Propagation delay is the amount of time required for a signal to be received after it has been sent; it is caused by the time it takes for the signal to travel through a medium.

  • PSTN (public switched telephone network)

    The public switched telephone network, or PSTN, is the world's collection of interconnected voice-oriented public telephone networks.

  • pulse code modulation (PCM)

    Pulse code modulation (PCM) is a digitalscheme for transmitting analogdata.

  • Q

    QAM (quadrature amplitude modulation)

    QAM (quadrature amplitude modulation) is a method of combining two amplitude modulation (AM) signals into a single channel.

  • R

    radio access network (RAN)

    A radio access network (RAN) is a major component of a wireless telecommunications system that connects individual devices to other parts of a network through a radio link.

  • radio frequency (RF, rf)

    Radio frequency (RF) is a measurement representing the oscillation rate of electromagnetic radiation spectrum, or electromagnetic radio waves, from frequencies ranging from 300 GHz to as low as 9 kHz.

  • Real-time Transport Protocol (RTP)

    Real-time Transport Protocol (RTP) is a network standard designed for transmitting audio or video data that is optimized for consistent delivery of live data.

  • registered port numbers

    The registered port numbers are the port numbers that companies and other users register with the Internet Corporation for Assigned Names and Numbers (ICANN) for use by the applications that communicate using the Internet's Transmission Control Protocol (TCP) or the User Datagram Protocol (UDP).

  • repeater

    In digital communication systems, a repeater is a device that receives a digital signal on an electromagnetic or optical transmission medium and regenerates the signal along the next leg of the medium.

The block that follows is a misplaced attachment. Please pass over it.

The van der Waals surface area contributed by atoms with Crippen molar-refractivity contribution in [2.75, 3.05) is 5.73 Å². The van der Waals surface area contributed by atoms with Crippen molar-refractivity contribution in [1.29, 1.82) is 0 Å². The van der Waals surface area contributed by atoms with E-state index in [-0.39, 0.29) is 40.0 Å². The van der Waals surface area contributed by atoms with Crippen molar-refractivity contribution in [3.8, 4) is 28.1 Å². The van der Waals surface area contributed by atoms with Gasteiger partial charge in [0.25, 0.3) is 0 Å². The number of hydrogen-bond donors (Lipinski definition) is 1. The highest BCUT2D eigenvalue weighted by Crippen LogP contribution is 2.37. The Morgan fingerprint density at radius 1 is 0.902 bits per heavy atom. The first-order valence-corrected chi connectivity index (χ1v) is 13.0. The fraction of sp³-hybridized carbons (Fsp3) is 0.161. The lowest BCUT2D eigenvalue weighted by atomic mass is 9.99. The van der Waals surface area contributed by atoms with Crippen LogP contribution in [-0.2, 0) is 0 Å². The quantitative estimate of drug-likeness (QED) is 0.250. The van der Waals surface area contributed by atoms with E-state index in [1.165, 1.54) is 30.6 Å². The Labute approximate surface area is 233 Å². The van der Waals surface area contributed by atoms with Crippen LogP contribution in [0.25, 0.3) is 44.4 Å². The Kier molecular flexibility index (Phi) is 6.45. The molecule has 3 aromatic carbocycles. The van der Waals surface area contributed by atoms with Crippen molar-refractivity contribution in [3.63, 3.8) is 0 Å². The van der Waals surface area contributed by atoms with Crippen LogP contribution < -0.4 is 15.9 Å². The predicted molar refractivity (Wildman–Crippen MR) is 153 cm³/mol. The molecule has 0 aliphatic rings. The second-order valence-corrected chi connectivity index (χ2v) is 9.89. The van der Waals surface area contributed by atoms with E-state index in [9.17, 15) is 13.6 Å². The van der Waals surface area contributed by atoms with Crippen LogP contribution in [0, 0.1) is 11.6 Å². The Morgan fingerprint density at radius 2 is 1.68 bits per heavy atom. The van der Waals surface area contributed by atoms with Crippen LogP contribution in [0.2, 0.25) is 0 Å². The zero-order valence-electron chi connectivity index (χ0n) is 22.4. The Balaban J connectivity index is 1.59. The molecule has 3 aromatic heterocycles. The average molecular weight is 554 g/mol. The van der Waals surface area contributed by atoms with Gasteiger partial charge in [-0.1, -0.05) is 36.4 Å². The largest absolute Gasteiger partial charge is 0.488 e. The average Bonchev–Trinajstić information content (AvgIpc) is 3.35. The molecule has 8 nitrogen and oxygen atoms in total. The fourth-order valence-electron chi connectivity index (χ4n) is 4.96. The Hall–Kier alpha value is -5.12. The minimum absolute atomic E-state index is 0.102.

• Reverse Address Resolution Protocol (RARP)

    RARP (Reverse Address Resolution Protocol) is a protocol by which a physical machine in a local area network can request to learn its IP address from a gateway server's Address Resolution Protocol (ARP) table or cache.

  • reverse Telnet (direct Telnet)

    Reverse Telnet (sometimes called direct Telnet) is the initiation of a Telnet session from a computer system to one of its remote users.

  • rlogin (remote login)

    Rlogin (remote login) is a UNIX command that allows an authorized user to login to other UNIX machines (hosts) on a network and to interact as if the user were physically at the host computer.

  • ROADM (reconfigurable optical add-drop multiplexer)

    An ROADM (reconfigurable optical add-drop multiplexer) is a device that can add, block, pass or redirect modulated infrared (IR) and visible light beams of various wavelengths in a fiber optic network. ... (Continued)

  • round-trip time (RTT)

    Round-trip time (RTT), also called round-trip delay, is the time required for a signal pulse or packet to travel from a specific source to a specific destination and back again...(Continued)

  • route summarization (route aggregation)

    Route summarization, also called route aggregation, is a method of minimizing the number of routing tables in an IP (Internet Protocol) network. It works by consolidating selected multiple routes into a single route advertisement, in contrast to flat routing in which every routing table contains a unique entry for each route... (Continued)

  • router

    A router is a physical or virtual appliance that passes information between two or more packet-switched computer networks. A router inspects a given data packet's destination IP address, calculates the best way for it to reach its destination and then forwards it accordingly.

  • Routing Information Protocol (RIP)

    Routing Information Protocol (RIP) is a distance vector protocol that uses hop count as its primary metric.

  • routing table

    A routing table is a set of rules, often viewed in table format, that is used to determine where data packets traveling over an Internet Protocol (IP) network will be directed.

  • RS-232C

    RS-232C is a long-established standard ("C" is the current version) that describes the physical interface and protocol for relatively low-speed serial data communication between computers and related devices.